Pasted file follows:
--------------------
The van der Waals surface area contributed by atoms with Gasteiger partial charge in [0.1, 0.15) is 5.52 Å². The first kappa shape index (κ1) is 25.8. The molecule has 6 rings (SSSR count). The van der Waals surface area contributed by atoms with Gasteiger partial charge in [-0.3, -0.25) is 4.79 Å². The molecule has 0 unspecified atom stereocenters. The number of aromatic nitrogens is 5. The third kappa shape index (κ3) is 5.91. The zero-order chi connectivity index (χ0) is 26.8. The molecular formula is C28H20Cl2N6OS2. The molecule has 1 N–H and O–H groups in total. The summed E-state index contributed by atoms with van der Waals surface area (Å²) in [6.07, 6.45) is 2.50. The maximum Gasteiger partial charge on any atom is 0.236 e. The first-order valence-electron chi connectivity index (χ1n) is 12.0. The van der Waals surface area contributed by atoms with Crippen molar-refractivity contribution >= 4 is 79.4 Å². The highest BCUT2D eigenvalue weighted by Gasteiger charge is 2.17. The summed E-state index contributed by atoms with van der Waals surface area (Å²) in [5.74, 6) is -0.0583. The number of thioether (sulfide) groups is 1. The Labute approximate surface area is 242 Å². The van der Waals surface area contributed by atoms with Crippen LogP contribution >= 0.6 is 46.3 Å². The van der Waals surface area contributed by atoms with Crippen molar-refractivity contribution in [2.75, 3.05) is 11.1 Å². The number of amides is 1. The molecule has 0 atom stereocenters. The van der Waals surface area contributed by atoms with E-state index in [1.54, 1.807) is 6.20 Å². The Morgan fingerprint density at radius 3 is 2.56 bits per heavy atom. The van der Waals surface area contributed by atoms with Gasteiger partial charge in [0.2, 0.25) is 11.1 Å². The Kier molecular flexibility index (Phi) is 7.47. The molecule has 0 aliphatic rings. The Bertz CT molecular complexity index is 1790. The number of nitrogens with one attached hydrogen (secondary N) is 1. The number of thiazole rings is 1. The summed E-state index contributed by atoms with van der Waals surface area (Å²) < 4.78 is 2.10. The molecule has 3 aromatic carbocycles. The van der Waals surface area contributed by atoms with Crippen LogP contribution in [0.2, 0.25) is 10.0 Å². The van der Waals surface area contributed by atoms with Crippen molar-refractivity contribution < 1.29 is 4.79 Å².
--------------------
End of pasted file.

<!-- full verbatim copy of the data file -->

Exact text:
The van der Waals surface area contributed by atoms with Gasteiger partial charge in [0.1, 0.15) is 5.52 Å². The first kappa shape index (κ1) is 25.8. The molecule has 6 rings (SSSR count). The van der Waals surface area contributed by atoms with Gasteiger partial charge in [-0.3, -0.25) is 4.79 Å². The molecule has 0 unspecified atom stereocenters. The number of aromatic nitrogens is 5. The third kappa shape index (κ3) is 5.91. The zero-order chi connectivity index (χ0) is 26.8. The molecular formula is C28H20Cl2N6OS2. The molecule has 1 N–H and O–H groups in total. The summed E-state index contributed by atoms with van der Waals surface area (Å²) in [6.07, 6.45) is 2.50. The maximum Gasteiger partial charge on any atom is 0.236 e. The first-order valence-electron chi connectivity index (χ1n) is 12.0. The van der Waals surface area contributed by atoms with Crippen molar-refractivity contribution >= 4 is 79.4 Å². The highest BCUT2D eigenvalue weighted by Gasteiger charge is 2.17. The summed E-state index contributed by atoms with van der Waals surface area (Å²) in [5.74, 6) is -0.0583. The number of thioether (sulfide) groups is 1. The Labute approximate surface area is 242 Å². The van der Waals surface area contributed by atoms with Crippen LogP contribution >= 0.6 is 46.3 Å². The van der Waals surface area contributed by atoms with Crippen molar-refractivity contribution in [2.75, 3.05) is 11.1 Å². The number of amides is 1. The molecule has 0 atom stereocenters. The van der Waals surface area contributed by atoms with E-state index in [1.54, 1.807) is 6.20 Å². The Morgan fingerprint density at radius 3 is 2.56 bits per heavy atom. The van der Waals surface area contributed by atoms with Gasteiger partial charge in [0.2, 0.25) is 11.1 Å². The Kier molecular flexibility index (Phi) is 7.47. The molecule has 0 aliphatic rings. The Bertz CT molecular complexity index is 1790. The number of nitrogens with one attached hydrogen (secondary N) is 1. The number of thiazole rings is 1. The summed E-state index contributed by atoms with van der Waals surface area (Å²) < 4.78 is 2.10. The molecule has 3 aromatic carbocycles. The van der Waals surface area contributed by atoms with Crippen LogP contribution in [0.2, 0.25) is 10.0 Å². The van der Waals surface area contributed by atoms with Crippen molar-refractivity contribution < 1.29 is 4.79 Å².